Lynda Carter, best known as the star of the '70s TV series "Wonder Woman," has a heroic role in the film "Sky High," opening Friday. The action-comedy about a high school for superheroes features Carter as the super-powered principal.

Although it's fun to see the actress acknowledge her pop cultural past in "Sky High," nothing beats Carter as the comic book-inspired Wonder Woman, the immortal Amazon princess sent from Paradise Island to aid the U.S. government in World War II (for one season on ABC) and in contemporary times (for two seasons on CBS).

From her ability to change in a flash, to her neat-o invisible plane, to her coy alter ego Diana Prince, Wonder Woman was, in a word, fabulous. Watching the series again on DVD, it's easy to appreciate Wonder Woman on a new level: hometown hero. Though filmed in Southern California, the show was set in Washington, where Wonder Woman worked undercover at the War Department and then at the Inter-Agency Defense Command -- which led to some interesting D.C. area references.

Season 1, Pilot: "The New Original Wonder Woman"

It's 1942 and Wonder Woman has teamed up with American war hero Steve Trevor (Lyle Waggoner) to stop a Nazi spy ring. Steve's secretary, Marcia (Stella Stevens), is one of the spies, and he gets kidnapped before Wonder Woman can give him the scoop. Where can he be? After a knock-down drag-out with Marcia, some golden lasso bondage will clear up this matter.

Wonder Woman: That lasso compels you to be honest and you must answer every question. Where is Steve Trevor?

Marcia: My apartment -- 2809 West 20th Street, Chevy Chase!

Yikes -- Nazis in Chevy Chase! That'll keep property values down. Round 'em up, Wonder Woman!

Season 2, Episode 1: "The Return of Wonder Woman"

In 1977, Wonder Woman leaves Paradise Island to help Steve Trevor's son -- also named Steve and also played by Waggoner -- who's a top agent with the Inter-Agency Defense Command, or IADC. (We learn that Wonder Woman is 2,526 years old, by the way, and hasn't visibly aged since her World War II adventures.) She'll go undercover as Steve's assistant, if only she can get over the sticker shock of apartment shopping.

Diana: $500? For rent? A month?

Landlady: What did you expect?

Diana: The last time I was in Washington, I think I paid $40 a month, including utilities.

Sorry, Diana. Prices took a hike when you ran all the Nazis out of town. It's a lovely place, though -- really. Have you seen the view?

Season 2, Episode 6: "The Pied Piper"

Hamlin Rule (Martin Mull) is a rock star whose mesmerizing ways with the flute have earned him countless young female fans. But he's brainwashing and then training them as thieves who use a metal-disintegrating device so powerful that it concerns the IADC. During a video briefing about Rule's Washington concert the previous night, Diana and Steve's boss, Joe Atkinson (Norman Burton) is startled to see his daughter Elena (Eve Plumb, aka Jan Brady) in the audience. Is she mixed up in this rock-flute-and-robbery madness? He confides in Diana.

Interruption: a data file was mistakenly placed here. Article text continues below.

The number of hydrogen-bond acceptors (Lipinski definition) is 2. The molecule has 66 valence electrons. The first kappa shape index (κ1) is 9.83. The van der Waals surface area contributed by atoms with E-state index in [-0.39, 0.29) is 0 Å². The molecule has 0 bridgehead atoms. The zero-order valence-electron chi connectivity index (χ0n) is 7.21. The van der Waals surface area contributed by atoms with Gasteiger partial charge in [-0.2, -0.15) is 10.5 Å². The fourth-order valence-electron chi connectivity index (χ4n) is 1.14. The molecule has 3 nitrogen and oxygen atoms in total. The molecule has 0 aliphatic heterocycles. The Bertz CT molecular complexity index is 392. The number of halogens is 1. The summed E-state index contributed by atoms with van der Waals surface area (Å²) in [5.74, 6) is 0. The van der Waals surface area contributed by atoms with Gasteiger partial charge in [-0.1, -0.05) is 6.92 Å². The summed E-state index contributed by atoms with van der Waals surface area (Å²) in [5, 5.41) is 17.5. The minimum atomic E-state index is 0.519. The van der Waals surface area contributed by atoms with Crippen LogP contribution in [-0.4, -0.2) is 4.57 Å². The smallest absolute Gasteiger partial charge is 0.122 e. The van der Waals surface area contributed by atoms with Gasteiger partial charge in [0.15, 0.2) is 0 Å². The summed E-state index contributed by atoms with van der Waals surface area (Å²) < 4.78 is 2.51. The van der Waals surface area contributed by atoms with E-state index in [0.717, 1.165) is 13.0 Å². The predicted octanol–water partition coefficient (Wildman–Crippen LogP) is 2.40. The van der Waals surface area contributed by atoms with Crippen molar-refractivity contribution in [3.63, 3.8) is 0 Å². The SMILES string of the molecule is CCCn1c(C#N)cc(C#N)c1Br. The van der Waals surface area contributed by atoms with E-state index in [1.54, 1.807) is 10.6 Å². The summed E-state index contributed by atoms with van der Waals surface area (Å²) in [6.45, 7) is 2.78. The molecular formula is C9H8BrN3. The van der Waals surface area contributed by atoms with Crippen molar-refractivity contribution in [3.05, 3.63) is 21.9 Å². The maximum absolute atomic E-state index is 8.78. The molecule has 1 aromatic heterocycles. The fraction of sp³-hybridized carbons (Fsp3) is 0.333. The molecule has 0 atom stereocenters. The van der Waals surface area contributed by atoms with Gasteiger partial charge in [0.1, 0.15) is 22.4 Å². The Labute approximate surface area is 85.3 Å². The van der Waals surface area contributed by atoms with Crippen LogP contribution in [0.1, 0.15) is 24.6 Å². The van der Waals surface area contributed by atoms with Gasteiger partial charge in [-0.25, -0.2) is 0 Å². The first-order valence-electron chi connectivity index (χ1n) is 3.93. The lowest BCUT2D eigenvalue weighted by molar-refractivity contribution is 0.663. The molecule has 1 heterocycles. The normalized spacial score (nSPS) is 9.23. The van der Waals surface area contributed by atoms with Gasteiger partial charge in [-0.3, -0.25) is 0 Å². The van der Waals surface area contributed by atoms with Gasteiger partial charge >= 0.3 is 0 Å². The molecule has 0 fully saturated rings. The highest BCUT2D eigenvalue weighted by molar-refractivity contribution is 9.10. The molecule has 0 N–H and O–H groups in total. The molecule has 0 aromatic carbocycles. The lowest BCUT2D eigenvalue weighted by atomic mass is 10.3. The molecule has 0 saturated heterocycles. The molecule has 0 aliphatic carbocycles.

Joe: She called me and asked for a round-trip ticket. I sent it, looking forward to the chance to visit. . . . Apparently she went straight from Dulles and spent the night waiting to buy a ticket to see him.

Diana: That doesn't sound like Elena.

Joe: That's the only time I saw her. She must have taken the redeye back to Los Angeles this morning.

Ah, the days of catching a Dulles redeye to keep up with the brainwashed rock-flute lifestyle. Good times, good times.

Season 3, Episode 5: "Disco Devil"

Top-secret information is being extracted from the minds of VIPs and sold to the highest bidder. The culprit is an evil telepath, Nick Carbone (Michael DeLano), who targets his victims at a discotheque where the DJ, Infra Red (Wolfman Jack), keeps the crowds in boogieing bliss. Diana and Steve put the pieces together as Diana locates the file on the suspicious nightclub.

Diana: Here it is. The Styx. Its owner is a wealthy socialite named Angelique McKenna. It's become sort of a watering hole for Washington bigwigs.

Steve: Providing them access to government officials, from whom Nick Carbone rips off classified data.

Diana: Perfect cover. Who'd suspect a disco fronting for a black-market-information broker?

Not me! Who cares about a mind-stealing telepath if Wolfman Jack is spinning at "the Styx"? Washington doesn't get any groovier than this, baby.

Season 3, Episode 6: "Formicida"

Robert Shields and Lorene Yarnell -- yes, the mime duo -- portray Doug Radcliffe and Irene Janus, chemists who invent a powerful pesticide. Doug has ignored Irene's concerns about the formula's instability, selling it to a greedy businessman and driving Irene to take insect hormones to become Formicida, a creature capable of directing legions of ants to destroy the pesticide company. She won't stop until the risky formula is off the market, even if it means tying up Doug and Diana in her lab. But Diana gets free. Next stop?

Diana: Call Steve Trevor at the IADC and tell him what's happened here. Tell him to see that the Easton plant is evacuated immediately. I'm sure that's where they went.

Doug: You know there were ants in those things she carried out of here. She must intend to destroy the plant like she did those buildings!

And so Wonder Woman again takes off to save the world via . . . Easton. You know, Wonder Woman, sometimes you have to choose your battles. Easton -- really, if it's too much trouble, we understand. Are you sure you don't want to just swing up to Chevy Chase and make sure there aren't any Nazis still lurking around?

Lynda Carter has a new film out soon, but to many of us she'll always be Wonder Woman.